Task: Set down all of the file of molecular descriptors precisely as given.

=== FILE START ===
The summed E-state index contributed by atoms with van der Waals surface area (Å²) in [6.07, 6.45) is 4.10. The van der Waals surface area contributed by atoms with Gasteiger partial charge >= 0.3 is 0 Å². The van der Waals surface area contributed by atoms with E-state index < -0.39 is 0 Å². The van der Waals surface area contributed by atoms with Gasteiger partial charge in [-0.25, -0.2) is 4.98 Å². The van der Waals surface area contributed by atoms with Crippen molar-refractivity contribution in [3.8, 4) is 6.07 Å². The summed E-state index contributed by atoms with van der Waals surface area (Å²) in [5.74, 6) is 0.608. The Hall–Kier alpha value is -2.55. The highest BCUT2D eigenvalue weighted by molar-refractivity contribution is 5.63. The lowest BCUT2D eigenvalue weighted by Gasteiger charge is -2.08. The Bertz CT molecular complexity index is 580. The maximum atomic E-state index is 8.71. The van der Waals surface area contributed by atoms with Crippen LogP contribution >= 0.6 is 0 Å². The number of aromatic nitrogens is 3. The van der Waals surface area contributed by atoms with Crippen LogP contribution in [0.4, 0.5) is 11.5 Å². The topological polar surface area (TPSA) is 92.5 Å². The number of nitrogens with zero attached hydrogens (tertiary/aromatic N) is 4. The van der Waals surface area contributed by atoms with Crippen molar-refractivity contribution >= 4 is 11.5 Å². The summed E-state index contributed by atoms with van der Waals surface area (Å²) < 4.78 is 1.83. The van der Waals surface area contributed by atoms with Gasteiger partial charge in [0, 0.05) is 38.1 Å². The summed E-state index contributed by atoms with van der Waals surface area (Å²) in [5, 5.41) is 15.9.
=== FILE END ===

The summed E-state index contributed by atoms with van der Waals surface area (Å²) in [6.07, 6.45) is 4.10. The van der Waals surface area contributed by atoms with Gasteiger partial charge >= 0.3 is 0 Å². The van der Waals surface area contributed by atoms with E-state index < -0.39 is 0 Å². The van der Waals surface area contributed by atoms with Gasteiger partial charge in [-0.25, -0.2) is 4.98 Å². The van der Waals surface area contributed by atoms with Crippen molar-refractivity contribution in [3.8, 4) is 6.07 Å². The summed E-state index contributed by atoms with van der Waals surface area (Å²) in [5.74, 6) is 0.608. The Hall–Kier alpha value is -2.55. The highest BCUT2D eigenvalue weighted by molar-refractivity contribution is 5.63. The lowest BCUT2D eigenvalue weighted by Gasteiger charge is -2.08. The Bertz CT molecular complexity index is 580. The maximum atomic E-state index is 8.71. The van der Waals surface area contributed by atoms with Crippen LogP contribution >= 0.6 is 0 Å². The number of aromatic nitrogens is 3. The van der Waals surface area contributed by atoms with Crippen LogP contribution in [0.4, 0.5) is 11.5 Å². The topological polar surface area (TPSA) is 92.5 Å². The number of nitrogens with zero attached hydrogens (tertiary/aromatic N) is 4. The van der Waals surface area contributed by atoms with Crippen molar-refractivity contribution >= 4 is 11.5 Å². The summed E-state index contributed by atoms with van der Waals surface area (Å²) < 4.78 is 1.83. The van der Waals surface area contributed by atoms with Gasteiger partial charge in [0, 0.05) is 38.1 Å². The summed E-state index contributed by atoms with van der Waals surface area (Å²) in [5, 5.41) is 15.9.